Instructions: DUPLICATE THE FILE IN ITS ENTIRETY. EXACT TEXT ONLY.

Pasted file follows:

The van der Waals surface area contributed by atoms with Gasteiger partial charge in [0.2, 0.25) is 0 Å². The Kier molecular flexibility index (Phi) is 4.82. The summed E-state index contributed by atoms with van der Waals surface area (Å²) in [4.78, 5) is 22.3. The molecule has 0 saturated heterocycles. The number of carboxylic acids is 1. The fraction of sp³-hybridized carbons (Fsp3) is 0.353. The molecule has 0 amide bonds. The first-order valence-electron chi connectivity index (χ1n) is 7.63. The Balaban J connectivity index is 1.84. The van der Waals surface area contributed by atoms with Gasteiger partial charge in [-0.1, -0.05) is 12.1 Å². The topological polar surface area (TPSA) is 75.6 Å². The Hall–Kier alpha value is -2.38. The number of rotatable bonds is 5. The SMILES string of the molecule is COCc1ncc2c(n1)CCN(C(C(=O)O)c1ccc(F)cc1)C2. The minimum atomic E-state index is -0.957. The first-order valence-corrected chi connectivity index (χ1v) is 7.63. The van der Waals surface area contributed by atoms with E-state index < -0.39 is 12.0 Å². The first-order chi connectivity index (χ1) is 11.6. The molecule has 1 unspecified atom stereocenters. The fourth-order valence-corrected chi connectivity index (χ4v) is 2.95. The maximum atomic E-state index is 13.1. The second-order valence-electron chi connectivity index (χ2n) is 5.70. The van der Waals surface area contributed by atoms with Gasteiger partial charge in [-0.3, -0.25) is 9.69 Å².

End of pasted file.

The van der Waals surface area contributed by atoms with Gasteiger partial charge in [0.2, 0.25) is 0 Å². The Kier molecular flexibility index (Phi) is 4.82. The summed E-state index contributed by atoms with van der Waals surface area (Å²) in [4.78, 5) is 22.3. The molecule has 0 saturated heterocycles. The number of carboxylic acids is 1. The fraction of sp³-hybridized carbons (Fsp3) is 0.353. The molecule has 0 amide bonds. The first-order valence-electron chi connectivity index (χ1n) is 7.63. The Balaban J connectivity index is 1.84. The van der Waals surface area contributed by atoms with Gasteiger partial charge in [-0.1, -0.05) is 12.1 Å². The topological polar surface area (TPSA) is 75.6 Å². The Hall–Kier alpha value is -2.38. The number of rotatable bonds is 5. The SMILES string of the molecule is COCc1ncc2c(n1)CCN(C(C(=O)O)c1ccc(F)cc1)C2. The minimum atomic E-state index is -0.957. The first-order valence-corrected chi connectivity index (χ1v) is 7.63. The van der Waals surface area contributed by atoms with E-state index < -0.39 is 12.0 Å². The first-order chi connectivity index (χ1) is 11.6. The molecule has 1 unspecified atom stereocenters. The fourth-order valence-corrected chi connectivity index (χ4v) is 2.95. The maximum atomic E-state index is 13.1. The second-order valence-electron chi connectivity index (χ2n) is 5.70. The van der Waals surface area contributed by atoms with Gasteiger partial charge in [-0.3, -0.25) is 9.69 Å².